The World Bank has approved a total of $57 million (about K41. 2 billion) for the Mozambique-Malawi Regional Interconnector Project.
A press statement released in Washington said the project will interconnect the Mozambique and Malawi transmission systems to enable both countries to engage in bilateral and regional power trade in the Southern African Power Pool (SAPP).
SAPP is a cooperation of the national electricity companies in Southern Africa under the auspices of the Southern African Development Community (SADC).
Reads part of the statement: “Its main undertakings include the construction of a 218 km, 400 kV high voltage alternating current transmission line, grid connections, and associated infrastructure including substation works.
“With these investments, Malawian households, businesses, and farmers will benefit from increased access to reliable electricity services that are vital to improve the country’s productivity and competitiveness in the domestic and regional markets.”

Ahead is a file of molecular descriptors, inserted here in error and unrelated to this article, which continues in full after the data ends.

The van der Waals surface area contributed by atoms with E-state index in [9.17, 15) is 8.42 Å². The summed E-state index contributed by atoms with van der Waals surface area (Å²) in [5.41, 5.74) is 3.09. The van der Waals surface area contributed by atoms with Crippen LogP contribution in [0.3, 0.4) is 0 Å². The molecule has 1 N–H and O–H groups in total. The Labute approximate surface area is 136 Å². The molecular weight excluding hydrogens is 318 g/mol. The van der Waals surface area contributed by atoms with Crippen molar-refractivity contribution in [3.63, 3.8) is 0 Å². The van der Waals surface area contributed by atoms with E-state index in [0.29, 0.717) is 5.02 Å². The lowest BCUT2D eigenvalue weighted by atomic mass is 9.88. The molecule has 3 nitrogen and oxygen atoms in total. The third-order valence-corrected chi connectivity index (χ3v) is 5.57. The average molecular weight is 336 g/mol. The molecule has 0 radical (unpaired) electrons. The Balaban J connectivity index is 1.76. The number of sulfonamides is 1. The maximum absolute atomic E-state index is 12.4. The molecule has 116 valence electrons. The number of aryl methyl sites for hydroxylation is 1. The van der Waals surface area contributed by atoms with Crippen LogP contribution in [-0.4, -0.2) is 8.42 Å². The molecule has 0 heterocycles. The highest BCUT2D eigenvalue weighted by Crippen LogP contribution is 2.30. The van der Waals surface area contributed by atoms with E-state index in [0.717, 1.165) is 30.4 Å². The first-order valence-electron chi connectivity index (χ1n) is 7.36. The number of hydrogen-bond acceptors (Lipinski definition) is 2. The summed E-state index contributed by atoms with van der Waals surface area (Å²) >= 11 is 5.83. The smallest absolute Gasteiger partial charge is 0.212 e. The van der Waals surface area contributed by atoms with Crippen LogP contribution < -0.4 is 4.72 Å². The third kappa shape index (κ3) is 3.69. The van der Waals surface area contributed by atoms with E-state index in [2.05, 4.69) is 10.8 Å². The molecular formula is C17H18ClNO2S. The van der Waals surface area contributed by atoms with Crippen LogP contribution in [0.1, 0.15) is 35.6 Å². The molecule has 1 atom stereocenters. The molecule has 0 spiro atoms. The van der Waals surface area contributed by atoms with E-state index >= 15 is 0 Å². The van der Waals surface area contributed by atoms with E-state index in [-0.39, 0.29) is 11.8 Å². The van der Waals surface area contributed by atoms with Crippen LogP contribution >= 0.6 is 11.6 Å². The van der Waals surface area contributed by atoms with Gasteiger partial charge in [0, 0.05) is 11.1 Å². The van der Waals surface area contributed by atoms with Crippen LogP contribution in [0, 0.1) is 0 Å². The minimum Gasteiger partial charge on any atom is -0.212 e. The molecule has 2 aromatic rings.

The line will start at Matambo substation in Tete Province, central Mozambique, and ends at Phombeya substation in Balaka District in Malawi.
World Bank Country Director for Tanzania, Malawi, Zambia and Zimbabwe, Bella Bird, said the project will address Malawi’s challenges.
“The project seeks to address Malawi’s sectoral challenges, including chronic electricity supply deficits and ensures security of supply as well as reliability and affordability of electricity through imports from Mozambique and, in the future, other SAPP members,”
This project will fund Malawi’s first interconnection to the SAPP, which has been a priority since the early 2000s with several attempts to translate to reality.